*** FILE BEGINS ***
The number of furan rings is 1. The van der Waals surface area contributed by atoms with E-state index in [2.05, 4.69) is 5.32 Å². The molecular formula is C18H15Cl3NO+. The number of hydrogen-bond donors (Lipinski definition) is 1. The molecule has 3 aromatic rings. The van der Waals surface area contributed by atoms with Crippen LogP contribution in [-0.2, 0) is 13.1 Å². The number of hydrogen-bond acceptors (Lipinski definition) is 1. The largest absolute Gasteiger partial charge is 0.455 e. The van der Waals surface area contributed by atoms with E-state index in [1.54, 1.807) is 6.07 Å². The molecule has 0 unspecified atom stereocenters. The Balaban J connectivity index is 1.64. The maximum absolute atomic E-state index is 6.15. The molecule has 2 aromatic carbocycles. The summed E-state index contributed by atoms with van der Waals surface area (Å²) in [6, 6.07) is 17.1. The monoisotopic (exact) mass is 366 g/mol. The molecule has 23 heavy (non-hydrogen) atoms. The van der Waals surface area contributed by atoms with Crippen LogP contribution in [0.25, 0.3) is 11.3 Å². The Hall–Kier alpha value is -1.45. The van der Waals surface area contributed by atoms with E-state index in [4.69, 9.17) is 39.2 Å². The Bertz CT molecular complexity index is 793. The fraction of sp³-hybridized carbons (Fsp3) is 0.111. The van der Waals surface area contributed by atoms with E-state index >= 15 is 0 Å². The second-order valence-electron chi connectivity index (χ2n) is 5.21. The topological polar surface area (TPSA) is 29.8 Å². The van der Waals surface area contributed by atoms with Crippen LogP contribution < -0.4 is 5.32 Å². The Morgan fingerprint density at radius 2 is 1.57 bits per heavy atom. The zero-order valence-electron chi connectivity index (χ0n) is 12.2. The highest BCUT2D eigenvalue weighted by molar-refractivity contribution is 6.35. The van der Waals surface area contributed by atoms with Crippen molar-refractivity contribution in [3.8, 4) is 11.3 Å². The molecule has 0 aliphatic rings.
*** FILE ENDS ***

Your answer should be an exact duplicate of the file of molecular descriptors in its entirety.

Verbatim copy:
The number of furan rings is 1. The van der Waals surface area contributed by atoms with E-state index in [2.05, 4.69) is 5.32 Å². The molecular formula is C18H15Cl3NO+. The number of hydrogen-bond donors (Lipinski definition) is 1. The molecule has 3 aromatic rings. The van der Waals surface area contributed by atoms with Crippen LogP contribution in [-0.2, 0) is 13.1 Å². The number of hydrogen-bond acceptors (Lipinski definition) is 1. The largest absolute Gasteiger partial charge is 0.455 e. The van der Waals surface area contributed by atoms with E-state index in [1.54, 1.807) is 6.07 Å². The molecule has 0 unspecified atom stereocenters. The Balaban J connectivity index is 1.64. The maximum absolute atomic E-state index is 6.15. The molecule has 2 aromatic carbocycles. The summed E-state index contributed by atoms with van der Waals surface area (Å²) in [6, 6.07) is 17.1. The monoisotopic (exact) mass is 366 g/mol. The molecule has 23 heavy (non-hydrogen) atoms. The van der Waals surface area contributed by atoms with Crippen LogP contribution in [0.25, 0.3) is 11.3 Å². The Hall–Kier alpha value is -1.45. The van der Waals surface area contributed by atoms with E-state index in [4.69, 9.17) is 39.2 Å². The Bertz CT molecular complexity index is 793. The fraction of sp³-hybridized carbons (Fsp3) is 0.111. The van der Waals surface area contributed by atoms with E-state index >= 15 is 0 Å². The second-order valence-electron chi connectivity index (χ2n) is 5.21. The topological polar surface area (TPSA) is 29.8 Å². The van der Waals surface area contributed by atoms with Crippen LogP contribution < -0.4 is 5.32 Å². The Morgan fingerprint density at radius 2 is 1.57 bits per heavy atom. The zero-order valence-electron chi connectivity index (χ0n) is 12.2. The highest BCUT2D eigenvalue weighted by molar-refractivity contribution is 6.35. The van der Waals surface area contributed by atoms with Crippen molar-refractivity contribution in [3.8, 4) is 11.3 Å². The molecule has 0 aliphatic rings.